Author Topic: Interesting data found but not transcribed (meteorological, oceanographic, etc.)  (Read 5644 times)

Kathy

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Just wanted to mention that the Vicksburg includes a narrative description of the weather for each watch on the Events of the Day page.

Janet Jaguar

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Just wanted to mention that the Vicksburg includes a narrative description of the weather for each watch on the Events of the Day page.

That is required comment in all US military and coast guard ships and most science vessels.  It is very common, and most mention-only transcribers skip it.

Hanibal94

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Just wanted to mention that the Vicksburg includes a narrative description of the weather for each watch on the Events of the Day page.

That is required comment in all US military and coast guard ships and most science vessels.  It is very common, and most mention-only transcribers skip it.

Seen it on the Pioneer too. I ignore it and just do the regular WR on the weather pages.

Craig

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This weather information is mostly redundant but it sometimes helps clarify the codes.

Pommy Stuart

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Randi

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Not too much you can do with it ::)
Posting it here is fine ;)

Janet Jaguar

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Those department reports are online for most departments, altho not the most current ones.  And very interesting and informative they can be.  But I was wondering about the actual field logbooks filled out by the scientists in sync with the ship's logbook.  Our logs tell us they dredged this afternoon,  the field logbooks would tell us what specimens they pulled up. 



Found them - the scan date on some is December 2014 so I may have simply looked too soon.  Some Biodiversity Library did the scanning apparently, but they are still copyright-free gov't docs. 
http://www.biodiversitylibrary.org/search?searchTerm=albatross+field+notes#/titles index.

The 1899-1900 great circle journey is at here plus others (3 month books)
http://www.biodiversitylibrary.org/item/176710#page/1/
They don't list the specimens here at all, but they do list deep ocean temperatures and some of those may interest Philip.  I don't think any other ship in our fleet is taking the bottom ocean temperature in the Mariana Trench.  (Of course, all the temps are handwritten and no one has yet transcribed them.)  :)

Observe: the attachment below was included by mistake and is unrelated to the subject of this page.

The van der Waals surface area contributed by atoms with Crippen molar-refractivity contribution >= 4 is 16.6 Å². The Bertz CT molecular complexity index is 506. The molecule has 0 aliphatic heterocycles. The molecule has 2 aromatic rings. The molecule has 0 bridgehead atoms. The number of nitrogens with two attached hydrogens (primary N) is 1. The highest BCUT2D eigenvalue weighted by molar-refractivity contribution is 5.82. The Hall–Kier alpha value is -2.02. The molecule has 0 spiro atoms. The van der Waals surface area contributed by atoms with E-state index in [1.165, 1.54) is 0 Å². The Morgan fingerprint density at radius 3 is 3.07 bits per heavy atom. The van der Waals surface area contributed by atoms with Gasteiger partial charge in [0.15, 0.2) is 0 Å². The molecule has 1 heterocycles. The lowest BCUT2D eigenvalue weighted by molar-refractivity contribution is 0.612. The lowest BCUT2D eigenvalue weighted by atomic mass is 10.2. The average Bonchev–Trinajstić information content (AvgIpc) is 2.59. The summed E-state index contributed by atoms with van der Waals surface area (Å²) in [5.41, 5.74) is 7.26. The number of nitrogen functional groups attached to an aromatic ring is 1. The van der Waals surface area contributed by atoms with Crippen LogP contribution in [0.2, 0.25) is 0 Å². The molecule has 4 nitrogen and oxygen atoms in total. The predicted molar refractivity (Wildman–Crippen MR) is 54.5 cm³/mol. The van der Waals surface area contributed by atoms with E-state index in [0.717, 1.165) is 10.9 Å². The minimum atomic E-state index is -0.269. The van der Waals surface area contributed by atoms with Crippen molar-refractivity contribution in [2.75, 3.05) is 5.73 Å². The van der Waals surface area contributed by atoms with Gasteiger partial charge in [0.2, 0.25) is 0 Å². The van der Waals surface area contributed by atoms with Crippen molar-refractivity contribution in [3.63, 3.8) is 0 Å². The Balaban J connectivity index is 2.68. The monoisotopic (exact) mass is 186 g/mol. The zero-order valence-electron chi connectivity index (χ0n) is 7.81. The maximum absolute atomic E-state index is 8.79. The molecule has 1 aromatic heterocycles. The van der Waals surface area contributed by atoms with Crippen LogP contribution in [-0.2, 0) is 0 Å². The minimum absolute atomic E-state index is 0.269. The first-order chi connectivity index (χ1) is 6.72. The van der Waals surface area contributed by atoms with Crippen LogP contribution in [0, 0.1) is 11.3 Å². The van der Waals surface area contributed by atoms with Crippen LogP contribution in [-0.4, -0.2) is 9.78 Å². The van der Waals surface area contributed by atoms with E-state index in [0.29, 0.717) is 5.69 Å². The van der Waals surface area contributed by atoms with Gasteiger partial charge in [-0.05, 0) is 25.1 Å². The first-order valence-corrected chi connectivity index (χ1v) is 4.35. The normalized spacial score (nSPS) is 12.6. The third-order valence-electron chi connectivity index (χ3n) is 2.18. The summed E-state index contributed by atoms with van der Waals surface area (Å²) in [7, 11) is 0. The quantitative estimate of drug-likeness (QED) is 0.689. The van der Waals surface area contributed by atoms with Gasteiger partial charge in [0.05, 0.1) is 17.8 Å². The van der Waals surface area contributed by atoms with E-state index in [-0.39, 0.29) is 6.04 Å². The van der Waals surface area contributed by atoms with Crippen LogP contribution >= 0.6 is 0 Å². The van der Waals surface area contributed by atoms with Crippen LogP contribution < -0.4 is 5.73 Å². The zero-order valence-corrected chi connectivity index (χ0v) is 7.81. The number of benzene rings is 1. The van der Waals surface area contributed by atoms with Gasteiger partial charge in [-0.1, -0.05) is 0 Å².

Randi

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Actually, the deep-ocean data people (http://en.wikipedia.org/wiki/World_Ocean_Database_Project) have been at this data rescue business much longer (http://www.iode.org/index.php?option=com_content&view=article&id=18&Itemid=100087) than us surface/atmosphere people. However they do look at different documents, have quite different scientific requirements, and I don't think they have a citizen science project.

So I (and the oW science team) don't do sub-surface data, because there are already other people doing that (it's a whole seperate scientific field that I know little about) - so you don't need to transcribe any such observations you find (I don't know what to do with them, and they may already be known), but please do mention their existence in the forum, so that when the oceanographers start taking an interest we can tell them where to look.

This is the place to record them ;)

Randi

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I have been thinking and working for quite some time on the best ways to capture and preserve all of the work that OW volunteers are accomplishing that is not part of the instrumental weather data stream. One of the very compelling things we can do is relate the transcriptions back to the original documents at the US National Archives and elsewhere, which will enable word and attribute search of the high resolution image collection, and dual display of content. In the same way we can work with multiple repositories to unite different sources of information that stems directly from the ships' logbooks, but are accessioned in different collections. For example, this field note book (https://transcription.si.edu/project/6983) was kept by William Dall, the Coast Survey officer in charge of the schooner Yukon in 1880 and transcribed by the Smithsonian; the corresponding logbook was imaged at the National Archives and transcribed by Old Weather volunteers. When we're done then, you'll be able to see everything OW has accomplished, along with related items like this, and know that it has become part of a curated digital collection that will be available for research in the future. Almost certainly research we haven't imagined.

AvastMH

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Fantastic - it's great to know that our work will benefit the archives so much  :)

Hanibal94

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